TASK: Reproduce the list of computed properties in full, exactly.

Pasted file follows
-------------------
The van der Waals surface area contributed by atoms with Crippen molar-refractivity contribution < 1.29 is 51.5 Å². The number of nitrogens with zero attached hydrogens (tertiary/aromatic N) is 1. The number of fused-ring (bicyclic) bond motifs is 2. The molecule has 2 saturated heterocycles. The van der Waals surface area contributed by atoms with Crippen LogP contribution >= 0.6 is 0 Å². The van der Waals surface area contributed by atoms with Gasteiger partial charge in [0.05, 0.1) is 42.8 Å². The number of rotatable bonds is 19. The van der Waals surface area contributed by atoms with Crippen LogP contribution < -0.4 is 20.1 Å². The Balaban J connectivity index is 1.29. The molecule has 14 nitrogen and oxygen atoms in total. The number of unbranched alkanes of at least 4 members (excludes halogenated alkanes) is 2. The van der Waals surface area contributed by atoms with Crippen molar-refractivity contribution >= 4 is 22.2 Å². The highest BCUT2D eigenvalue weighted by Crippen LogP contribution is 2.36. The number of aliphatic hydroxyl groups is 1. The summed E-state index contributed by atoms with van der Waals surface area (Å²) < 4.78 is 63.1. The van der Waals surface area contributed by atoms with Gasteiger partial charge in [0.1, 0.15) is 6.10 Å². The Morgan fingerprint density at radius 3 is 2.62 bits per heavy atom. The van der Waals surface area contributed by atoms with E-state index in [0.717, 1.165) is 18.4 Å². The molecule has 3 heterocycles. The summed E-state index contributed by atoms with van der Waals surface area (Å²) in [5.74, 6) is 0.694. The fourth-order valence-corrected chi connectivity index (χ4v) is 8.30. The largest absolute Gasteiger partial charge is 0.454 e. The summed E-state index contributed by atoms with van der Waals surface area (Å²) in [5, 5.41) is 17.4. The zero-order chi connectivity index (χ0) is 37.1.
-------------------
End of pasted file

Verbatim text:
The van der Waals surface area contributed by atoms with Crippen molar-refractivity contribution < 1.29 is 51.5 Å². The number of nitrogens with zero attached hydrogens (tertiary/aromatic N) is 1. The number of fused-ring (bicyclic) bond motifs is 2. The molecule has 2 saturated heterocycles. The van der Waals surface area contributed by atoms with Crippen LogP contribution >= 0.6 is 0 Å². The van der Waals surface area contributed by atoms with Gasteiger partial charge in [0.05, 0.1) is 42.8 Å². The number of rotatable bonds is 19. The van der Waals surface area contributed by atoms with Crippen LogP contribution < -0.4 is 20.1 Å². The Balaban J connectivity index is 1.29. The molecule has 14 nitrogen and oxygen atoms in total. The number of unbranched alkanes of at least 4 members (excludes halogenated alkanes) is 2. The van der Waals surface area contributed by atoms with Crippen molar-refractivity contribution >= 4 is 22.2 Å². The highest BCUT2D eigenvalue weighted by Crippen LogP contribution is 2.36. The number of aliphatic hydroxyl groups is 1. The summed E-state index contributed by atoms with van der Waals surface area (Å²) < 4.78 is 63.1. The van der Waals surface area contributed by atoms with Gasteiger partial charge in [0.1, 0.15) is 6.10 Å². The Morgan fingerprint density at radius 3 is 2.62 bits per heavy atom. The van der Waals surface area contributed by atoms with E-state index in [0.717, 1.165) is 18.4 Å². The molecule has 3 heterocycles. The summed E-state index contributed by atoms with van der Waals surface area (Å²) in [5.74, 6) is 0.694. The fourth-order valence-corrected chi connectivity index (χ4v) is 8.30. The largest absolute Gasteiger partial charge is 0.454 e. The summed E-state index contributed by atoms with van der Waals surface area (Å²) in [5, 5.41) is 17.4. The zero-order chi connectivity index (χ0) is 37.1.